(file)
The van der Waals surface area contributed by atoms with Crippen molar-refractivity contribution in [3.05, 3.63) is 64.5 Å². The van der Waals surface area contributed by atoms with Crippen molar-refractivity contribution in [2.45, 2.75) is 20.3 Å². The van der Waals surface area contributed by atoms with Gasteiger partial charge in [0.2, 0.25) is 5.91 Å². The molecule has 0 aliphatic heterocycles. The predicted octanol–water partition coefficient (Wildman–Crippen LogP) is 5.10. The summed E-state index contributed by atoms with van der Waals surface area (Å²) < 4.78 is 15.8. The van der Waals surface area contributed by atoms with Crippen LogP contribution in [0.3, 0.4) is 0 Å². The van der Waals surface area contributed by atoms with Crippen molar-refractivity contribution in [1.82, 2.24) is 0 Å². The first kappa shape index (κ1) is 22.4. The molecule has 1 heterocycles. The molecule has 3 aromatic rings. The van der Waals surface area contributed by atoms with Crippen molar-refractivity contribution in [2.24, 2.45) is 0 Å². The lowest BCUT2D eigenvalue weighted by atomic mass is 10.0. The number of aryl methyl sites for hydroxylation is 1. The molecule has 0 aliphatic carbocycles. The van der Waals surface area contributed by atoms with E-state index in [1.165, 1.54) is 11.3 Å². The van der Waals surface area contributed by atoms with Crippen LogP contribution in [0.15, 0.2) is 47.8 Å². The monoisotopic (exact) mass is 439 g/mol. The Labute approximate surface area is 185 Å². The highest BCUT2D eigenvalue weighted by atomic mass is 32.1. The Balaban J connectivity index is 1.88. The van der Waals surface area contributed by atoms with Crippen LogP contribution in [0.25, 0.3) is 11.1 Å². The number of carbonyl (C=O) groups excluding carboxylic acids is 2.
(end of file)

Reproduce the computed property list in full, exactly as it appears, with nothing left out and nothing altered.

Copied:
The van der Waals surface area contributed by atoms with Crippen molar-refractivity contribution in [3.05, 3.63) is 64.5 Å². The van der Waals surface area contributed by atoms with Crippen molar-refractivity contribution in [2.45, 2.75) is 20.3 Å². The van der Waals surface area contributed by atoms with Gasteiger partial charge in [0.2, 0.25) is 5.91 Å². The molecule has 0 aliphatic heterocycles. The predicted octanol–water partition coefficient (Wildman–Crippen LogP) is 5.10. The summed E-state index contributed by atoms with van der Waals surface area (Å²) < 4.78 is 15.8. The van der Waals surface area contributed by atoms with Crippen LogP contribution in [0.3, 0.4) is 0 Å². The van der Waals surface area contributed by atoms with Crippen molar-refractivity contribution in [1.82, 2.24) is 0 Å². The first kappa shape index (κ1) is 22.4. The molecule has 1 heterocycles. The molecule has 3 aromatic rings. The van der Waals surface area contributed by atoms with Crippen molar-refractivity contribution in [2.24, 2.45) is 0 Å². The lowest BCUT2D eigenvalue weighted by atomic mass is 10.0. The number of aryl methyl sites for hydroxylation is 1. The molecule has 0 aliphatic carbocycles. The van der Waals surface area contributed by atoms with E-state index in [1.165, 1.54) is 11.3 Å². The van der Waals surface area contributed by atoms with Crippen LogP contribution in [0.15, 0.2) is 47.8 Å². The monoisotopic (exact) mass is 439 g/mol. The Labute approximate surface area is 185 Å². The highest BCUT2D eigenvalue weighted by atomic mass is 32.1. The Balaban J connectivity index is 1.88. The van der Waals surface area contributed by atoms with Crippen LogP contribution in [0.25, 0.3) is 11.1 Å². The number of carbonyl (C=O) groups excluding carboxylic acids is 2.